Josh Fruhlinger wants to know (and so do I):
I’m completely uninterested in discussing the didactic content of this cartoon, but it does bring up a question I’ve always found completely fascinating, which is: why are large, wooden barrels the Universal Comics Symbol For Poverty? I mean, I know I’m a decadent 21st century denizen who has grown accustomed to wearing garments that in relative terms cost very little, thanks to helpful Southeast Asian children with tiny, nimble fingers — certainly less than a finely crafted barrel. But is it possible that there was a time when a sturdy, wooden barrel with metal … circular dealies … that hold it together (boy, I hadn’t realized how weak a grasp I had of basic barrel vocabulary until just now) was actually cheaper than, you know, clothes? Did people really go into some kind of old-timey second-hand clothes store, sell all of their clothes (including the ones they were wearing), then walk, stark naked, up the street to the cooper (see, there’s a word that I know) to buy a barrel to wear, and have enough cash left over to afford life’s necessities? Did that happen? Because if not then, you know, barrels, what the hell?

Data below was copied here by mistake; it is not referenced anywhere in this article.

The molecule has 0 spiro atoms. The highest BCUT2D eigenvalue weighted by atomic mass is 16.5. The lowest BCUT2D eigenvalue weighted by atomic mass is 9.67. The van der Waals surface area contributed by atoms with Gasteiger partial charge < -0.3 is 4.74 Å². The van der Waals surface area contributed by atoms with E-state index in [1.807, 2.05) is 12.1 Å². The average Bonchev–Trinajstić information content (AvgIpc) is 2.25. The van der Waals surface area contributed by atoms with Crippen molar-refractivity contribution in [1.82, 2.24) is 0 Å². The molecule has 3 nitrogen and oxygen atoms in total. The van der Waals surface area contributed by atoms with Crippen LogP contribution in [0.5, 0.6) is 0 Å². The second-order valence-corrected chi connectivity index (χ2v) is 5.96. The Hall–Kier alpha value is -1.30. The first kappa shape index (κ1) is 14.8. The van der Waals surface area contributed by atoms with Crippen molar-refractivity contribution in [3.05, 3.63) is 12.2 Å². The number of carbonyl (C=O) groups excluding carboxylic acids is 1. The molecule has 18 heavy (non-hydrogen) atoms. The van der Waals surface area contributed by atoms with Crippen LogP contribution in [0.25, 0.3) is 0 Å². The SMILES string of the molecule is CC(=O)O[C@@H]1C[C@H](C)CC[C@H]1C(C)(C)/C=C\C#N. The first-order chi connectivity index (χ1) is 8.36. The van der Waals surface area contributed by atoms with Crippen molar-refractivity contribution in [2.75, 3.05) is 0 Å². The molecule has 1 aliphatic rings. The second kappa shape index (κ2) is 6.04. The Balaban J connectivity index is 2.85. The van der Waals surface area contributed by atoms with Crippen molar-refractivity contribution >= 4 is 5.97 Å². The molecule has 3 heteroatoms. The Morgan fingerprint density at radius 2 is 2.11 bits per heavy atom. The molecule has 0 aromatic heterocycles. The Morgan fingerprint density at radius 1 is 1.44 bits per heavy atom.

Having recently drawn a cartoon employing this visual cliche (with some irony), I would really like to know the real answer to its origins. Which doesn’t mean that the possibilities — some plausible, others absurd — proposed on Josh’s discussion board aren’t incredibly amusing. Oddly, it may have something to do with Diogenes.
Also, Josh has written previously about this and other political cartoon cliches about poverty at Wonkette.